This one's for the dudes

Corey writes:

One of the interesting things about living in a culture other than the one you grew up in is you find out how your identity is defined by your culture of origin. This is like an extra layer on top of nature & nurture. Take for example: masculinity. What does it mean to be a man? (Other than the biological prereqs.)

Being a man in the US means being tough and independent.

I've made a couple male friends here in India, so I've gotten a chance to experience what male friendship is like.

Every time I am away from the office for a while, my friend Satya calls me just to chat, and to say he misses me at the office. Many Sundays (our one day off per week) he'll call me for the same reasons.

Men younger than 40 show affection for their close male friends by holding their hands, or putting their arms around each other. It's a way of showing that you're buddies. Depending on where you are in the US, this same behaviour might draw stares or beatings, or maybe nothing at all.

This man love has happened a couple times to me and I go with it, because I understand the context. A part of me likes it because it means this guy likes me (as a friend). Another part of me is still uneasy (that's the nurture kicking in.)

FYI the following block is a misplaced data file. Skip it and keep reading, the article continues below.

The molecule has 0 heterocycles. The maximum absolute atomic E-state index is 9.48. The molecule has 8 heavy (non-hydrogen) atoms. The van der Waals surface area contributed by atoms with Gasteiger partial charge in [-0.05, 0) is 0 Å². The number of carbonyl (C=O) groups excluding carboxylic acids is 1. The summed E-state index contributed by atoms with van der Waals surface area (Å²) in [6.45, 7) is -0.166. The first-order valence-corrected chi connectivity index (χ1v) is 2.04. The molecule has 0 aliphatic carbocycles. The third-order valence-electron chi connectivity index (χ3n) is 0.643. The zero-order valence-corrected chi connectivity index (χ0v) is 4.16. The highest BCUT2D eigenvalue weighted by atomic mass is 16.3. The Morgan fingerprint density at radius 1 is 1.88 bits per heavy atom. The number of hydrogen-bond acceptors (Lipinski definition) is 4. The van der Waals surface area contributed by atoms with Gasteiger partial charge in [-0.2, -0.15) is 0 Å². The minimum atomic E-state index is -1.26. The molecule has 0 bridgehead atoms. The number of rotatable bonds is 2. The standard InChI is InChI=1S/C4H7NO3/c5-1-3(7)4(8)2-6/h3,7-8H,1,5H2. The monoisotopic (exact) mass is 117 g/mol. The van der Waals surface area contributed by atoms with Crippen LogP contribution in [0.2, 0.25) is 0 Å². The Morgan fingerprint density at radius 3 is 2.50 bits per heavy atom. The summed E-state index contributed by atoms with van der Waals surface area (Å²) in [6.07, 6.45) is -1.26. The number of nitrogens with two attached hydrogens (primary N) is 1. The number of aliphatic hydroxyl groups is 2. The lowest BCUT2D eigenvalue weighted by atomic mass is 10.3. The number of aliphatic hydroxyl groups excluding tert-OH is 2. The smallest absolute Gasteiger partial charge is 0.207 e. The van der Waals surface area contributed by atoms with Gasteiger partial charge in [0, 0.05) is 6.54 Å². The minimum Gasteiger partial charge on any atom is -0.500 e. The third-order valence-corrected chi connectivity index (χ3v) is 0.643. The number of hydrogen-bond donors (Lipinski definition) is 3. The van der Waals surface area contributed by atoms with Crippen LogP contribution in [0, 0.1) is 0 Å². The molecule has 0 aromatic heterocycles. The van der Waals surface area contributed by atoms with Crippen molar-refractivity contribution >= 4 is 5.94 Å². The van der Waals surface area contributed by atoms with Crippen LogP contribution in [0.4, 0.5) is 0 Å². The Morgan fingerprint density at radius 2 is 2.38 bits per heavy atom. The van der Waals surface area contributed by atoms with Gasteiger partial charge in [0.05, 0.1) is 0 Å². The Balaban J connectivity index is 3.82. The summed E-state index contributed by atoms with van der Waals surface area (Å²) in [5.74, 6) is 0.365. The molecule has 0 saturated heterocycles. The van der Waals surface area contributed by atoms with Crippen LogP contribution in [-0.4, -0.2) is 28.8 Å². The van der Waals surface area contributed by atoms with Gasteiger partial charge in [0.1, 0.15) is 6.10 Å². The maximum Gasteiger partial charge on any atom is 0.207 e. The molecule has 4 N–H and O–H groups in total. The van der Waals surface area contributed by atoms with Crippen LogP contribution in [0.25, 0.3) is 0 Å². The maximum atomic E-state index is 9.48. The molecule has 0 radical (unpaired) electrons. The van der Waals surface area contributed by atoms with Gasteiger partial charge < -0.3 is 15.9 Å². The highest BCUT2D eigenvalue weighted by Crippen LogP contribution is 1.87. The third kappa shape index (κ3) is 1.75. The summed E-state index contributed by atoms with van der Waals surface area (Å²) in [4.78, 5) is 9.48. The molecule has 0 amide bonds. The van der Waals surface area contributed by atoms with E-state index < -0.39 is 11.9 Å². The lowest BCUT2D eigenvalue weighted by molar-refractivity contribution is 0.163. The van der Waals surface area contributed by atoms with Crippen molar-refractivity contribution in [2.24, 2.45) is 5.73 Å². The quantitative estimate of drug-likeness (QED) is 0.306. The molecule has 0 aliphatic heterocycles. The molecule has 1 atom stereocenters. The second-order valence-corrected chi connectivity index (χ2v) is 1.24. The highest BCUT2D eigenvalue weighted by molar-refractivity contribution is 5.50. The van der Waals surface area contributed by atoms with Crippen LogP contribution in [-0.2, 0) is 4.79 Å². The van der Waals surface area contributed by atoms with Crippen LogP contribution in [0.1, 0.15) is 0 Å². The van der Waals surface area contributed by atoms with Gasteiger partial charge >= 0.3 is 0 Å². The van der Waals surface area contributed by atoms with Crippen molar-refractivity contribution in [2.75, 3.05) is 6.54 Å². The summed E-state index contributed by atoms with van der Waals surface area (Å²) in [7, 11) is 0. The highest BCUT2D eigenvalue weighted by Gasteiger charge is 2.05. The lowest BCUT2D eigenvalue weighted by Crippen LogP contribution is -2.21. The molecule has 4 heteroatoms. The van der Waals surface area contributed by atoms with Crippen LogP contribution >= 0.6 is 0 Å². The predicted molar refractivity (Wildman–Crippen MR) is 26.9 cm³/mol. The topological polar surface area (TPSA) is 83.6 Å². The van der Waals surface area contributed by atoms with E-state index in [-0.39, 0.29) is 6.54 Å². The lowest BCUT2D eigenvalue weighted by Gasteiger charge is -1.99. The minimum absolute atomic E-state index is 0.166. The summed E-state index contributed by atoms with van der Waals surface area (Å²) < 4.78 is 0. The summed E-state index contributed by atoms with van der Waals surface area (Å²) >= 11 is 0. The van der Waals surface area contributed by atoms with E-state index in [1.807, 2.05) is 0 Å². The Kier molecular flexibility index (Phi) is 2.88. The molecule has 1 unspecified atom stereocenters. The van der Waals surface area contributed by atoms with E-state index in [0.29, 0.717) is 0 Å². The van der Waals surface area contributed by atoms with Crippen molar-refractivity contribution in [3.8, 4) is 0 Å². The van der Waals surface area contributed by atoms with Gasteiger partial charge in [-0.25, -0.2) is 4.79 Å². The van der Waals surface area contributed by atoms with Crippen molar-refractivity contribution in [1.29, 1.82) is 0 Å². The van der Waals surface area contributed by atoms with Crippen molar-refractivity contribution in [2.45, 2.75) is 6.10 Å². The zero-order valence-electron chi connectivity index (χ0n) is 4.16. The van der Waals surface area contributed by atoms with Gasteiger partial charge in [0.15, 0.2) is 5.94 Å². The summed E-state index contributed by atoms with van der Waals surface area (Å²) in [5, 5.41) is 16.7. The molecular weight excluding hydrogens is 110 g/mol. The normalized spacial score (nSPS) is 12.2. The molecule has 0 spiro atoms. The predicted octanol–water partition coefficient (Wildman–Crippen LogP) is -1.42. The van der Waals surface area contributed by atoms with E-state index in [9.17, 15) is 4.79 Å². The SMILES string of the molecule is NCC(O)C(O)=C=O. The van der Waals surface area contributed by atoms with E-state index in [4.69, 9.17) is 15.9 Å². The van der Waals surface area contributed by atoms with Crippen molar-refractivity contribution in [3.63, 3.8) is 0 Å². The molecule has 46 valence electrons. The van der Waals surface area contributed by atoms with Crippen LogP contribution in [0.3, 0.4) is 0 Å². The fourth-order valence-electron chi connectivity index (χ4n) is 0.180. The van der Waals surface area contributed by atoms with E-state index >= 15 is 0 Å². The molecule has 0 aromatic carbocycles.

Here's a picture that shows the level of affection appropriate for one man to another.

Another example of behaviour that would be seen as very un-manly in the US is painting your nails. The driver at SOVA is a big, burly, manly man. But one day he picked us up in the morning and was showing off his pink, shiny nail job. We asked him about it and he said he "just likes it". I've since seen many other men with painted nails.

As far as socializing with dudes, in the US, I would never call up my friends and say "come over to my place and we'll chat". There's always some activity involved, and usually a beer or two.

Things are a little different here in Koraput. There's no golf courses, there's no bowling alleys, or new wing joints. So, hanging out means literally sitting around chatting. Or cruising on motorbikes and chatting. Or sipping chai and chatting. All the Indians I've met have the gift of gab. I've met so many strangers on the train or elsewhere and ended up having really good conversations with them. Especially politics. And I've also learned to fake my way through a conversation about cricket. "Sachin Tendulkar is the best." That's all you need to know.